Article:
A number of original-appearing extra perforations were produced by stroke perforation. These were likely intended to mimic “double perforation” errors which were common in the first revenue issue. Some examples of these are shown in Figure 14. All of these examples have extra perforations which appear approximately parallel to and near an edge of the stamp. There are a number of stamps such as the example in Figure 2 which have perforations on opposite sides of the stamp with a spacing between the rows that is smaller than the rotary perforator’s wheel separation. An original perforation error with the rotary perforator should result in a new set of rows all displaced to the left or right of the original rows (as in the blocks shown in Figure 13) rather than opposite directions on the same stamp (as shown in Figure 2). Applying the simple test with the transparent specialist gauge, all of the extra perforations in Figure 14 appear to be the same size or smaller than the 12-66 gauge and have holes with round appearance and smooth edges. This is in agreement with the actual measurements of the radii. This research supports the idea that multiple extra perforations on the same stamp are usually added perforations.
Figure 14. Original-appearing extra perforations that were produced by a stroke perforator.
There is only a single example in the collection with a pair of original extra perforations at adjacent sides (on stamp #2 in Figure 1). It seems that accidental rotary re-perforation in both directions was an infrequent occurrence.
Added and Extra Perforations on a Single Stamp
There are two examples of stamps in the collection having multiple extra perforations in which one row is original and the other is added. Stamps #1 and #7 in Figure 1 both have an original perforation on the left and an added vertical perforation through the interior. When put to the simple test using the transparent 12-66 specialty gauge, the two rows on stamp #1 visually differentiate easily in that the double row has much larger holes. The average actual hole radii for the two rows are 0.505 mm and 0.480 mm for the double and interior rows, respectively. The same visual test put to stamp #7 fails even though the average hole radius in the original row is a considerable 0.015 mm greater. In this case the measured average hole radii are 0.493 mm and 0.478 mm for the double and interior rows, respectively. Unfortunately, the 0.493 mm value is just too close to the 0.488 mm radius of the gauge dots on the transparent gauge for this simple test to work in this case.
Interestingly, no stamps matching the added perforations have been found that are later than the 1880s issues included in this study. While stamps of later issues do occasionally turn up with extra perforations, none have so far exhibited similar fingerprints characteristics to the added perforations on these revenue stamps. This is consistent with the possibility that the production of the added perforations was confined to a single episode carried out by a single individual in the late 1880s with a focus on revenue stamps.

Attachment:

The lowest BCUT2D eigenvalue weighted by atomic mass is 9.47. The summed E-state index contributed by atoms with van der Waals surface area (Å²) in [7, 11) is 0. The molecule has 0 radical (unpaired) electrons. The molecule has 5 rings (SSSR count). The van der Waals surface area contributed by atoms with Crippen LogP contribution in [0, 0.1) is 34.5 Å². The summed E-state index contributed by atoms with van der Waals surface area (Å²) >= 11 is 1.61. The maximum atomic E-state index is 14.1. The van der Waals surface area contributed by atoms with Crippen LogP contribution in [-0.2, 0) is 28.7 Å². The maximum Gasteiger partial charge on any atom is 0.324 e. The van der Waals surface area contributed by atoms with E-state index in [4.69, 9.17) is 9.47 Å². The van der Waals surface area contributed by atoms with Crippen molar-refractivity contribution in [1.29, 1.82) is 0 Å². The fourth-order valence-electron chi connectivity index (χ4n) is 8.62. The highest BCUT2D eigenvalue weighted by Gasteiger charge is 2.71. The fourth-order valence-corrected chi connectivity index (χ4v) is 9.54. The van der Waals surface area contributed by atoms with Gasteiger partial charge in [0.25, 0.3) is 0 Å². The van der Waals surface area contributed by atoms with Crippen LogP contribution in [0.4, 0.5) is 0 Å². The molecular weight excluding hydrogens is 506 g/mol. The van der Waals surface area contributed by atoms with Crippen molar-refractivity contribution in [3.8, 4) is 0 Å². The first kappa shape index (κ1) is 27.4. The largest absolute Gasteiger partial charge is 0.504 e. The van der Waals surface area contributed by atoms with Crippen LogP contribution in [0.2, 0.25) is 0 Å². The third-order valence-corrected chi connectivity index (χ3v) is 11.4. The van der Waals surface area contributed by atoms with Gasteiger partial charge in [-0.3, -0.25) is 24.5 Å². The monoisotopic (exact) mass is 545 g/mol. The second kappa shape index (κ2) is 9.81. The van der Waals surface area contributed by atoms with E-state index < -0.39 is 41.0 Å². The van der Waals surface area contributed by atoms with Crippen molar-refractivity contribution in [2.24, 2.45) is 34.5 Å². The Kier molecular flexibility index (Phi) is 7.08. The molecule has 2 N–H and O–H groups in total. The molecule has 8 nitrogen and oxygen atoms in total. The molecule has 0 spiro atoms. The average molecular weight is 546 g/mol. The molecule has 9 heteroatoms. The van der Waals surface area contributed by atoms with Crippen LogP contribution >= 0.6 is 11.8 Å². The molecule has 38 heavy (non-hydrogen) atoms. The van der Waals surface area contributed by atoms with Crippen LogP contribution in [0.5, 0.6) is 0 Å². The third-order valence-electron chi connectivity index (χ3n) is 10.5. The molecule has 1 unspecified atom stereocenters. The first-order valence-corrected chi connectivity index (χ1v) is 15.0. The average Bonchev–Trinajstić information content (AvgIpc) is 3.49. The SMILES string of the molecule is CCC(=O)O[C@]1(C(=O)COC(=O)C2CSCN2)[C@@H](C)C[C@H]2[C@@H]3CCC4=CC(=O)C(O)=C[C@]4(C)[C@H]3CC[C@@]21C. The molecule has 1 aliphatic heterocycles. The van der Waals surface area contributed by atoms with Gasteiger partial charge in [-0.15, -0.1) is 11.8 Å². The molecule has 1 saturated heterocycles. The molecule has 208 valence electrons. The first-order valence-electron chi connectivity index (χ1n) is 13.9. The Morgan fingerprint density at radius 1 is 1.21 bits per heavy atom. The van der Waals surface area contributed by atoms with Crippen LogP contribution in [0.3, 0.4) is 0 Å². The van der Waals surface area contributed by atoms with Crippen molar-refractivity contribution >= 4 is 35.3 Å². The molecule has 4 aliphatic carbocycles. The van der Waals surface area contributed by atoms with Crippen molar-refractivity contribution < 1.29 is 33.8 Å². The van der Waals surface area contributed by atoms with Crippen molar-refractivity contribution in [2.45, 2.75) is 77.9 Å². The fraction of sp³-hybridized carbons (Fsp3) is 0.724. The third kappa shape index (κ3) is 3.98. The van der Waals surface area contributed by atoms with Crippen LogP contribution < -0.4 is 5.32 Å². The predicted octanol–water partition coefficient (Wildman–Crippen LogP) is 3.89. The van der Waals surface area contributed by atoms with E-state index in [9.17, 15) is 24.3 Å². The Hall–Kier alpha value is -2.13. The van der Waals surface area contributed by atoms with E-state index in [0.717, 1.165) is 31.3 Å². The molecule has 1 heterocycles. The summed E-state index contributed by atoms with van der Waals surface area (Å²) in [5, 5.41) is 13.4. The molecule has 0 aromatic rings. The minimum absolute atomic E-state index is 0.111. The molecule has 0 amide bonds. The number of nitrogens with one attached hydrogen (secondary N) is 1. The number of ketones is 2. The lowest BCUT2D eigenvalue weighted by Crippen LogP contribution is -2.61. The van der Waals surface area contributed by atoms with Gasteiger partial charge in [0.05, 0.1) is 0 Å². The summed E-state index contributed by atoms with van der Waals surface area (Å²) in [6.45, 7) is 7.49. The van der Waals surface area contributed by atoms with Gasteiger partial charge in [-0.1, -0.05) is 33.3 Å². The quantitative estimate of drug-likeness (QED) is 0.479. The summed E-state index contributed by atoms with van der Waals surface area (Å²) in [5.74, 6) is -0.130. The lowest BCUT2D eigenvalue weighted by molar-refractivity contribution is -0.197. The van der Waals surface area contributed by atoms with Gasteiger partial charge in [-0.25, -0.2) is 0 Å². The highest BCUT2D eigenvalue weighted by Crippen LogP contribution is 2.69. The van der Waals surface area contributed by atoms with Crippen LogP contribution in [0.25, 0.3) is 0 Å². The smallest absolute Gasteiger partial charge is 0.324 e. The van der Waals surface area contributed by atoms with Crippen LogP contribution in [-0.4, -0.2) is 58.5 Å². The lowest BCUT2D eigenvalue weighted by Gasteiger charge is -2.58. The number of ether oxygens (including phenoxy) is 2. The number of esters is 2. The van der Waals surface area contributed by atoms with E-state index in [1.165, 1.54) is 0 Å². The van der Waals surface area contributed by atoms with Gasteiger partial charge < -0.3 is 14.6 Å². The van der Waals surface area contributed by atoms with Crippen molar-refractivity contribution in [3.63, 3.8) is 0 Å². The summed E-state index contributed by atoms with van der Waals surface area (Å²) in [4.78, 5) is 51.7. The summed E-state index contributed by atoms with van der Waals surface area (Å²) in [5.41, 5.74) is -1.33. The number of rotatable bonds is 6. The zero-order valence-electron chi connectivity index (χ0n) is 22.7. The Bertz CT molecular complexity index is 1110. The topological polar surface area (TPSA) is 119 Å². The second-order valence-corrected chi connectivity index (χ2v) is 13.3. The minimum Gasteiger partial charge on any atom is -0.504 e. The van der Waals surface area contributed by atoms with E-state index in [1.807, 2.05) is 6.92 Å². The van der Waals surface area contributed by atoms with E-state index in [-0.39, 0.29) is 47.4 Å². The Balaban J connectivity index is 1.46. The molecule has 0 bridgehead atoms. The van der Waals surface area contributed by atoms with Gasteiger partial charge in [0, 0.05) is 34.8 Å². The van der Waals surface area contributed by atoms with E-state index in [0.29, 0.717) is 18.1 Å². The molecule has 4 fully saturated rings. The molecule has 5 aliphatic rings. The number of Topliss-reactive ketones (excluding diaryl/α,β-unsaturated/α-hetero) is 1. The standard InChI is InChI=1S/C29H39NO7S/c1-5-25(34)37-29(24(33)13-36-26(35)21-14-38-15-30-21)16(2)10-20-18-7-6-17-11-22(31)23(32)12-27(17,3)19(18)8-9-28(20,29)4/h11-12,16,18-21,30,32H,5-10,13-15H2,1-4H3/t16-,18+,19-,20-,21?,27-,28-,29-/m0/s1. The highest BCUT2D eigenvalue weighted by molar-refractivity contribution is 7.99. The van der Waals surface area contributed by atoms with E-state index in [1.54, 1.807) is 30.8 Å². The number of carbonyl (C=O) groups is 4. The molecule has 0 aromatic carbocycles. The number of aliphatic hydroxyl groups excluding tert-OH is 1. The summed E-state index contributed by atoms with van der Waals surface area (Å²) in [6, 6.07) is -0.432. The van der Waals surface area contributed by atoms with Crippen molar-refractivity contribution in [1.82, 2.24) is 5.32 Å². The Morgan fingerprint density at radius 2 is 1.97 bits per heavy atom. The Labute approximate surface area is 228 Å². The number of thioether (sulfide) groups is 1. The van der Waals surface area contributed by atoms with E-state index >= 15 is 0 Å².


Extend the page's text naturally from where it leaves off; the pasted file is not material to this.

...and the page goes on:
The new analysis methods developed in this research should have additional valuable applications to subjects such as: re-perforation of stamps, including the Washington-Franklins; fingerprint characterizations of other equipment such as different types of comb perforators and harrow perforators; and distinguishing the perforated stamps produced by different companies, whether private or under contract to the government. Preliminary testing also shows that it is possible to fingerprint the perforations of stamps on document using these methods. Viewing the history of fakery as an “arms race” of forgers against authenticators, this research illuminates new paths of “quantitative philately” that can make fraudulent efforts an ever more difficult undertaking.
Quiz Answers for Figure 1
The following stamps have extra perforations that are original: 2, 3, 9, 11, 13, 16, and 19. The following have fraudulent extra perforations: 4, 5, 6, 8, 10, 12, 14, 15, 17, and 18. Two of the stamps each have one extra original perforation and one extra fraudulent perforation: 1 and 7.
Appendix I. Graphical Networks of Original and Added Perforations
The graphical network of perforation patterns in the Second Issue revenues is shown in Figure A-1. The dots representing perforation rows follow the same color coding as used in Figure 9 for the first issues network. The dots are labeled by Scott number, except for edges which are unlabeled to reduce clutter in the graph. The lines represent high correlation scores of 50 or greater. Using a correlation score of at least 50 simplified this graph by showing a smaller number of only very strong correlations; including strong scores of 30 or more causes the graph’s center to become overly dense. In a few cases where a fingerprint for an interior row had scores less than 50, then correlation scores of at least 30 were included and are indicated by dashed lines. The lines only serve to show strong pattern matches, and their length has no significance. Dots without connecting lines represent perforation rows for which strong correlations were not found. In Figure A-1, more than 60 edge perforation rows (black dots) lacked strong correlations and were not included in the graph to reduce clutter. The few correlations that occur with edges appear to be random and mostly with other edges. Compared to the network of patterns for the First Issue revenues, there are few original double or partial perforations.